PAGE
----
Hi Robin, for some great comments and further advice on preparing and handling the Q&A session. Totally agree with you.

  • Lenny Laskowski:

    On additional tip I suggest to my clients when teaching them how to handle the Q&A session: After you have taken the last question, many people just say thank you. Instead, after you have taken the last question, close with short statement which restates your main message. This brings back the full control of the presentation to you.

    Lenny Laskowski
    National Best Selling Author, “10 Days to More Confident Public Speaking”


    Lenny, great point you make re how to end the Q&A session. Can’t think of a better way of doing it.

  • Tim Lyon:

    When answering questions I try to keep another ‘rule of three’ in my mind. Firstly, when the question has been asked I repeat it back to the audience, this ensures that everyone has heard it.
    Secondly, answer it using all the great tips above.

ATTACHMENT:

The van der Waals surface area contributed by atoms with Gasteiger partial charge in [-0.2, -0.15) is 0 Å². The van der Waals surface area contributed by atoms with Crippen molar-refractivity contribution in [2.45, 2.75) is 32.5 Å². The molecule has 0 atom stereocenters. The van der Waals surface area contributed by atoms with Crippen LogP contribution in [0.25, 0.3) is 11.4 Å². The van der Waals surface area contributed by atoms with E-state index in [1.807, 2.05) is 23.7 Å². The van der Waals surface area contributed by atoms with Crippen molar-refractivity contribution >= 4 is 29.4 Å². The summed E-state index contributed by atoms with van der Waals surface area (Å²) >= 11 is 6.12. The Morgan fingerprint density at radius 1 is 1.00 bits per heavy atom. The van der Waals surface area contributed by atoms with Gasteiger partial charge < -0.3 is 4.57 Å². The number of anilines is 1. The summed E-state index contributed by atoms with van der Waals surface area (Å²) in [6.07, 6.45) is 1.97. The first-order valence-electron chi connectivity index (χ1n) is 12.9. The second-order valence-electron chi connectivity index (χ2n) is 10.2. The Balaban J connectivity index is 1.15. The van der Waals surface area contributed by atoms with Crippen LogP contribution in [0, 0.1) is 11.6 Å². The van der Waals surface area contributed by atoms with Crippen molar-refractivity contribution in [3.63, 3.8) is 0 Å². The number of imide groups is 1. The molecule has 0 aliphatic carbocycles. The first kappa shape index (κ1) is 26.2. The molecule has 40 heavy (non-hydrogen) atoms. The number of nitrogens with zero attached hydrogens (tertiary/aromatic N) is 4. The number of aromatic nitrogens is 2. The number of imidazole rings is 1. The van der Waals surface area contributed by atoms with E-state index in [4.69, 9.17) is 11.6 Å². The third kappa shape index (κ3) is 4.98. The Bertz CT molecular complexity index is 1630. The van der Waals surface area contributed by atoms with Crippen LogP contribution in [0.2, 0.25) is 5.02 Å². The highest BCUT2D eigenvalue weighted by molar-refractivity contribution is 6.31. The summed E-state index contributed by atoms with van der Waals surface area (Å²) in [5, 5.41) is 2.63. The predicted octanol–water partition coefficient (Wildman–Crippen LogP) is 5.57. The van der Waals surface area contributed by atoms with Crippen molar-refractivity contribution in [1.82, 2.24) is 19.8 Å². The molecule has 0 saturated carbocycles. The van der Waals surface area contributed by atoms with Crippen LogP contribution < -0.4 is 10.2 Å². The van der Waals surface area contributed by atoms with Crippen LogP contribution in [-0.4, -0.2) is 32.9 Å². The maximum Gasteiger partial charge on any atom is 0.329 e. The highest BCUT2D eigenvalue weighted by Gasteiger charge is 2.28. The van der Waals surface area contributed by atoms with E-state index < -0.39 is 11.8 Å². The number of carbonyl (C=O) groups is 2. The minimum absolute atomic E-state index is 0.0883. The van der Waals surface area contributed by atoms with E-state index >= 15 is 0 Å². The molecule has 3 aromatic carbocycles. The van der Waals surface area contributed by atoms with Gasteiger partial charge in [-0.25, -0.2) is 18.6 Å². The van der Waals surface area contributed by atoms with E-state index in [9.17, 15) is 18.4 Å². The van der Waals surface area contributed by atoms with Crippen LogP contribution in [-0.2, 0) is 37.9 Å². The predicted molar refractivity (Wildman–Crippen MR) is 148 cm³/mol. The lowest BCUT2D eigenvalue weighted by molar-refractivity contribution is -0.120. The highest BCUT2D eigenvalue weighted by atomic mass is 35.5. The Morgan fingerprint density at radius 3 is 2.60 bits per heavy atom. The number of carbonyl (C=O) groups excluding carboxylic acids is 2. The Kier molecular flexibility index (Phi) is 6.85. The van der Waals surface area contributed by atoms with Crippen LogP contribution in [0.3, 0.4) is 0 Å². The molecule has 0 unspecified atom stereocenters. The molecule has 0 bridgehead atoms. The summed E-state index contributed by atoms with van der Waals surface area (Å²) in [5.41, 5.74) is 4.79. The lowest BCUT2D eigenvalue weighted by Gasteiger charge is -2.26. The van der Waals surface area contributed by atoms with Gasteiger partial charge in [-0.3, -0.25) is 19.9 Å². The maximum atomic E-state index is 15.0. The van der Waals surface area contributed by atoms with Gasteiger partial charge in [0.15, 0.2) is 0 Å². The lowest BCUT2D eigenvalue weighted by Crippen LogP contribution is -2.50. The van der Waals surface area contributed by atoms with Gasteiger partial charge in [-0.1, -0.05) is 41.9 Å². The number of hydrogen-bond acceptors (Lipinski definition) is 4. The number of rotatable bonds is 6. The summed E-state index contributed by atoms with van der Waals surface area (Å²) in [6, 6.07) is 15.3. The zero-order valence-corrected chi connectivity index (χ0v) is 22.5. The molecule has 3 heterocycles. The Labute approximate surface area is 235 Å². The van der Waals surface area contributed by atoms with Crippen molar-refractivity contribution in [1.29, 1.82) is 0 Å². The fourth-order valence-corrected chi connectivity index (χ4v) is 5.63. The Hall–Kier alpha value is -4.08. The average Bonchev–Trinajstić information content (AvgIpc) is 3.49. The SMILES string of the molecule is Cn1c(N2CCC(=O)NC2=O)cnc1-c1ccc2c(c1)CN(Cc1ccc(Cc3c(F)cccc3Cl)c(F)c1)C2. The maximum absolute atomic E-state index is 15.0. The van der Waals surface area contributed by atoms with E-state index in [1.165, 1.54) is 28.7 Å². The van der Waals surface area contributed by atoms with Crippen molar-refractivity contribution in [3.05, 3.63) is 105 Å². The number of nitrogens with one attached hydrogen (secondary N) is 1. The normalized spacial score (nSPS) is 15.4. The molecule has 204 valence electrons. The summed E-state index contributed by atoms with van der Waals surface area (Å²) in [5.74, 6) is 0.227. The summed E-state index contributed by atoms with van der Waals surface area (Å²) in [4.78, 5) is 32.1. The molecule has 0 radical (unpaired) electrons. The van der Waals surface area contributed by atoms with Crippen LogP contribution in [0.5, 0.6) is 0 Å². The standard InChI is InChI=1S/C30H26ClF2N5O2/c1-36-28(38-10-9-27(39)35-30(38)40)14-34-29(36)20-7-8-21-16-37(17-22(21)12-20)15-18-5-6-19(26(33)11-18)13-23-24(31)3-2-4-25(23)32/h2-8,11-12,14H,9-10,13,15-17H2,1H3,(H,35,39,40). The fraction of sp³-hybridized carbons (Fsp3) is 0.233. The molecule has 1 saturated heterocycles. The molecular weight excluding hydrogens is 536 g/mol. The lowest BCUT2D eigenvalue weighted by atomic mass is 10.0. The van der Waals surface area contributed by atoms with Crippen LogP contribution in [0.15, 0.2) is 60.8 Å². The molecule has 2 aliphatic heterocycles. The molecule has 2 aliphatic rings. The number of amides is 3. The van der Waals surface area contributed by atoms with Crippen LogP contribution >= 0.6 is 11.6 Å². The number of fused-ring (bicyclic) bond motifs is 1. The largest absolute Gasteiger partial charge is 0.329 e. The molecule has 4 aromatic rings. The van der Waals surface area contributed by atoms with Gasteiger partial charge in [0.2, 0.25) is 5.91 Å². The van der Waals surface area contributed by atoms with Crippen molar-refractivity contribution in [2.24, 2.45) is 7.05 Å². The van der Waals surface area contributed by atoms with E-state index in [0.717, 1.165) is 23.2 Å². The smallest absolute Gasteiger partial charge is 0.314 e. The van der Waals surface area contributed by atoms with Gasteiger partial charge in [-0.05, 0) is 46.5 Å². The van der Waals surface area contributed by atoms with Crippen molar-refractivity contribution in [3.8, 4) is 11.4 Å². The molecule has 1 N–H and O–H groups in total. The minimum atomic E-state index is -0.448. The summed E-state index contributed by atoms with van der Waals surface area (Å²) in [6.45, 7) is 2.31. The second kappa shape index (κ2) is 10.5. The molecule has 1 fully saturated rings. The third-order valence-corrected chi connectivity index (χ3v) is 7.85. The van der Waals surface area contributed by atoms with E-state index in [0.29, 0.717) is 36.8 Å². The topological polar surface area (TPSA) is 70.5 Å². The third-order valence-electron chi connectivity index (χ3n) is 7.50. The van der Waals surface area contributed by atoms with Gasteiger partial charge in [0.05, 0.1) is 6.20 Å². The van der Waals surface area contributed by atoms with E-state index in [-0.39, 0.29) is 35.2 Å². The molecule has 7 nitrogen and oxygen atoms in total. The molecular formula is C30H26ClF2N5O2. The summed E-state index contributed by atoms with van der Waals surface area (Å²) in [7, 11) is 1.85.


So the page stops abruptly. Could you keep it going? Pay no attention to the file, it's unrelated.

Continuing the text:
Thirdly, thank the questioner and check with them that they satisfied with the answer. Then there can no avoidance issues.

  • Jonathan Hemus:

    I agree with m ost of the comments above, but I disagree with Robin’s second point:

    b) Always answer a question with a (personal) acknowledgement e.g. “Thanks, Jo. That’s an excellent question.” Acknowledgment is so powerful, and it buys you time for those tricky questions.

    I think this has become a cliche and the cynic in me says that the audience knows that the presenter is playing for time – and often that they really wish that particular question had not been put!